- Jim Farley, Ford’s current COO and incoming CEO, didn’t mention General Motors or Fiat Chrysler when discussing Ford’s competition during a Tuesday conference call.
- “We know our competition today: It’s Amazon, Baidu, Tesla, Apple, Toyota, and others,” he said.
- Farley wasn’t just trying to impress investors, two auto industry experts told Business Insider. Silicon Valley is making significant investments in electric and self-driving cars.
- Visit Business Insider’s homepage for more stories.
The rivalry between Ford, General Motors, and Fiat Chrysler has defined the American auto industry for over a century, but Ford’s newly named CEO isn’t just looking beyond Detroit to identify the automaker’s biggest threats. He’s looking beyond the auto industry altogether.
Jim Farley, who is currently Ford’s COO and will replace Jim Hackett as CEO in October, named five companies when discussing his company’s opponents during a Tuesday conference call.
“We know our competition today: It’s Amazon, Baidu, Tesla, Apple, Toyota, and others,” he said. GM and FCA, apparently, didn’t make the cut. (This despite the fact that Farley once said of GM, “I hate them and their company and what they stand for.”)
Farley wasn’t merely posturing to please a stock market that has bid up the prices of electric-vehicle and tech companies in recent months, two auto industry experts told Business Insider. Silicon Valley is making a genuine effort to develop the next generation of automotive technology, and needs to be taken seriously.
“The competitive landscape is far different than it used to be,” said Michelle Krebs, an analyst at Cox Automotive.
Amazon has in the past year ordered 100,000 electric delivery vans from Rivian and acquired the autonomous-vehicle startup Zoox. Baidu is seen by some as a leader in automated-driving technology. Apple’s CarPlay has become a fixture among automotive infotainment systems, even if its self-driving research has been slow to show results. And Tesla’s stock price was 191 times greater than Ford‘s when markets opened on Tuesday. These four companies also compete against Ford for talent, said Michael Ramsey, an analyst at Gartner.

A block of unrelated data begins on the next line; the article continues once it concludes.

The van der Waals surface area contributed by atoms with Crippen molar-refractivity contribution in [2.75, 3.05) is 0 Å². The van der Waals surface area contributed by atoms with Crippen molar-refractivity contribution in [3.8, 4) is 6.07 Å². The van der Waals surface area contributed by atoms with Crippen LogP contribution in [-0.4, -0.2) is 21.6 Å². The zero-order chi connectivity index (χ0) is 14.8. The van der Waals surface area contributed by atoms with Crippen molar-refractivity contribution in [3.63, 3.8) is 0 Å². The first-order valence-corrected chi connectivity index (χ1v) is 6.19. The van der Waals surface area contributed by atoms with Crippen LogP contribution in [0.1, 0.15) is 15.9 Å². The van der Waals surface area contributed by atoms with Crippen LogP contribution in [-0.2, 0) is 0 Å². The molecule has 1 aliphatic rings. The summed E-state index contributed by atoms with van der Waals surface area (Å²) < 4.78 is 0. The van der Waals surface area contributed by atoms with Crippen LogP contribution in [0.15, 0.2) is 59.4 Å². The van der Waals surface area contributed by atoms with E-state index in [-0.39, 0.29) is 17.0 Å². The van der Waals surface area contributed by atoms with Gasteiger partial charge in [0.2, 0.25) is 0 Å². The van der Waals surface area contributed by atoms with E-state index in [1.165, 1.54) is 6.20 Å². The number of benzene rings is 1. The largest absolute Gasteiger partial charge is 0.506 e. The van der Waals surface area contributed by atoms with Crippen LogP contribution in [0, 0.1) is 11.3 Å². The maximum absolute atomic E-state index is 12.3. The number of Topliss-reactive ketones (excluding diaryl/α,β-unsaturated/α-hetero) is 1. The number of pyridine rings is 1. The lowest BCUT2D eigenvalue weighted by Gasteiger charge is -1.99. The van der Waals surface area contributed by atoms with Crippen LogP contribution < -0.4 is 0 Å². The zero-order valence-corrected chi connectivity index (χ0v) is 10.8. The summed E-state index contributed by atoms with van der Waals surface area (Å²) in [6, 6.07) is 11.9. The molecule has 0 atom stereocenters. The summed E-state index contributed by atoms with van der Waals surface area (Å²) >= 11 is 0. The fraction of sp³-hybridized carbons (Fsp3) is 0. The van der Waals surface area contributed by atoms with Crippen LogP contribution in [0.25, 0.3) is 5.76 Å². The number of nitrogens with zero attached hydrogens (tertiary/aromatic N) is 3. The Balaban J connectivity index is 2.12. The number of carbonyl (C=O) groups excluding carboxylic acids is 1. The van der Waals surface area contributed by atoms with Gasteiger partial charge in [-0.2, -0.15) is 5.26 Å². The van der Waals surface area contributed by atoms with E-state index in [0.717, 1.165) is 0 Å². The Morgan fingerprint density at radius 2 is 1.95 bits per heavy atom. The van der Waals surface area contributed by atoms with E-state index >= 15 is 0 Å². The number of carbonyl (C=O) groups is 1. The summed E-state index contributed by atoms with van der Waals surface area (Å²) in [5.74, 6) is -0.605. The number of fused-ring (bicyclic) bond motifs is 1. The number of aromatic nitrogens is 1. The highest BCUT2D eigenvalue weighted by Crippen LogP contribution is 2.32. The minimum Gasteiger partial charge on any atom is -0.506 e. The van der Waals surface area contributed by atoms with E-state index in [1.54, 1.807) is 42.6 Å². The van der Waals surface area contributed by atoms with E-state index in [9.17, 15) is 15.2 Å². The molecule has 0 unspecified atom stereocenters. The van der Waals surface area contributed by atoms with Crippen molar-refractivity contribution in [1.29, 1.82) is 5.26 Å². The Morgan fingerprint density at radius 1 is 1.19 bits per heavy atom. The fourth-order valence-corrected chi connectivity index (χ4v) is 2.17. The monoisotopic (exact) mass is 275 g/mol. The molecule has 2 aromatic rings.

Farley “is recognizing that if they want to be super competitive in the future, they have to consider those companies competition, and not just the traditional companies that they sell cars against,” Ramsey said.
Farley has held a variety of positions since joining Ford in 2007, including one focused on connectivity, mobility services, and self-driving cars. He’s played a critical role in developing Ford’s electric and autonomous-vehicle strategies, Krebs said. He isn’t likely to stray too far from the path outlined by Hackett, who oversaw Ford’s investments in Rivian and the autonomous-vehicle startup Argo AI, as well as a plan to invest $11 billion in EVs between 2018 and 2022.
One of Farley’s challenges will be to articulate Ford’s plans better than Hackett did. The outgoing CEO received criticism at times for failing to describe a clear strategy for the company, Ramsey said. On Tuesday’s call, Farley began to outline his vision for Ford’s future by highlighting what he believes are the company’s primary growth opportunities — including commercial electric vehicles, automated-driving tech, and software and infrastructure products — and expressing confidence that Ford will hold its own against its Silicon Valley rivals.
“I’m feeling fantastic about our ability to compete,” he said.
Get the latest Ford stock price here.